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About Washington, D.C.



Founded on July 16, 1790, Washington, D.C. (officially the District of Columbia) is the capital of the United States.

The city is located on the north bank of the Potomac River and bordered by the states of Virginia to the southwest and Maryland to the other sides. Because of commuters from the surrounding suburbs, the city’s population of 601,723 rises to over one million during the workweek. The Washington Metropolitan Area, of which Washington, D.C. is a part, has a population of nearly 5.6 million, the seventh-largest metropolitan area in the U.S.

While Washington, D.C. is the home to the U.S. federal government, World Bank and the International Monetary Fund (IMF); and known as an extremely political town, it is also a vibrant city where people live, work and play. The city is known for its monuments and museums, national landmarks, cultural events, musical and theatrical entertainment and sporting events. And with the city only 86 square miles (138 square kilometers), visitors find it easy to get around either by public transportation or walking.

The summer months are an ideal time to visit some of the Smithsonian Institution’s most frequented museums including: the National Museum of Natural History; National Air and Space Museum; National Museum of African Art; National Museum of American History; National Museum of the American Indian; and Sackler and Freer galleries, which both focus on Asian art and culture. Located on or nearby the National Mall, an open-area national park, many of the top museums are surrounded by beautiful landscapes, duck-filled ponds, and walking trails—the perfect scenery for a day of leisure for visitors and residents alike.

The National Mall is also an attractive site for festivals, recreational activities, protests and rallies of all types. One notable rally is the 1963 March on Washington for Jobs and Freedom, a political rally for African American civil rights, at which Martin Luther King, Jr. gave his famous "I Have a Dream" speech.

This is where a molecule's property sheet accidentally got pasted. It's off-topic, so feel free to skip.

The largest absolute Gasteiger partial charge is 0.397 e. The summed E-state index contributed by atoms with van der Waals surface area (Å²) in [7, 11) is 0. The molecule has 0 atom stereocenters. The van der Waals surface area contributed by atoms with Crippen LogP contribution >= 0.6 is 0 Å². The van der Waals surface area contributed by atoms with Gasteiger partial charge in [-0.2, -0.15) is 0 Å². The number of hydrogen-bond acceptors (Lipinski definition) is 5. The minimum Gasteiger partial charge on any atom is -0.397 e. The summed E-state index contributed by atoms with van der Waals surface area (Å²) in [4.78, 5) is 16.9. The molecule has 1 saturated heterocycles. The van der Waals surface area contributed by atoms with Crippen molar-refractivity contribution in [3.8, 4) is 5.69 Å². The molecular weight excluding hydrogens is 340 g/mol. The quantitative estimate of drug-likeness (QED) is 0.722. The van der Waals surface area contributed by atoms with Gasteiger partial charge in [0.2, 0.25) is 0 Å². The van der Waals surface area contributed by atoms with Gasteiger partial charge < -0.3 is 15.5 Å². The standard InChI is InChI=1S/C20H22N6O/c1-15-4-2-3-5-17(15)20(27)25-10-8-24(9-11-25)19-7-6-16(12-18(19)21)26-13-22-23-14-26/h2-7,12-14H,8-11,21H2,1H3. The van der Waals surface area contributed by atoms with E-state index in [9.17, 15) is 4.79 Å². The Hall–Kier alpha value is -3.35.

Washington, D.C. is home to more embassies than any other city in the world, giving it a truly international flavor. Visitors are able to get a taste of many of the represented cultures in the city by attending a wide range of cultural events and activities.

The city boasts a number of historic neighborhoods each with their own unique personalities, stories and backgrounds. Known for its trendy restaurants, designer shops, and lively bars, Georgetown is one of the city’s most historic and visited neighborhoods in the city. But beyond shopping and dining, you will find picturesque gardens, historic house museums, and streets with cobblestone roads. After visiting Georgetown, be sure to experience the renaissance of legendary jazz artist Duke Ellington's neighborhood—U Street/Shaw—the historic heart of DC’s African American community, where name entertainers, black-owned businesses, and grand movie theaters once made U Street the place to be. Today, with a Metrorail station, a resurgence of nightlife, and the renovation of many of its historic buildings, the neighborhood has regained its status as one of the city's liveliest. Another neighborhood, Mount Pleasant, is best known for its authentic Salvadoran pupusas, mariachi bands, and restaurants bringing the taste of Central America to the Nation’s Capital. Named for a Native American settlement, the neighborhood of Anacostia, is home to Cedar Hill, the magnificently preserved home of abolitionist Frederick Douglass, which stands majestically on a hilltop. Anacostia offers acres of open riverfront, notable Civil War history, and magnificent views. Bring your binoculars and take in the abundant wildlife - you may even see bald eagles!

Washington, D.C. is a place brimming with a unique history and diverse population that have made the city a melting pot of rich culture.

Fore more information on Washington, D.C., visit www.washington.org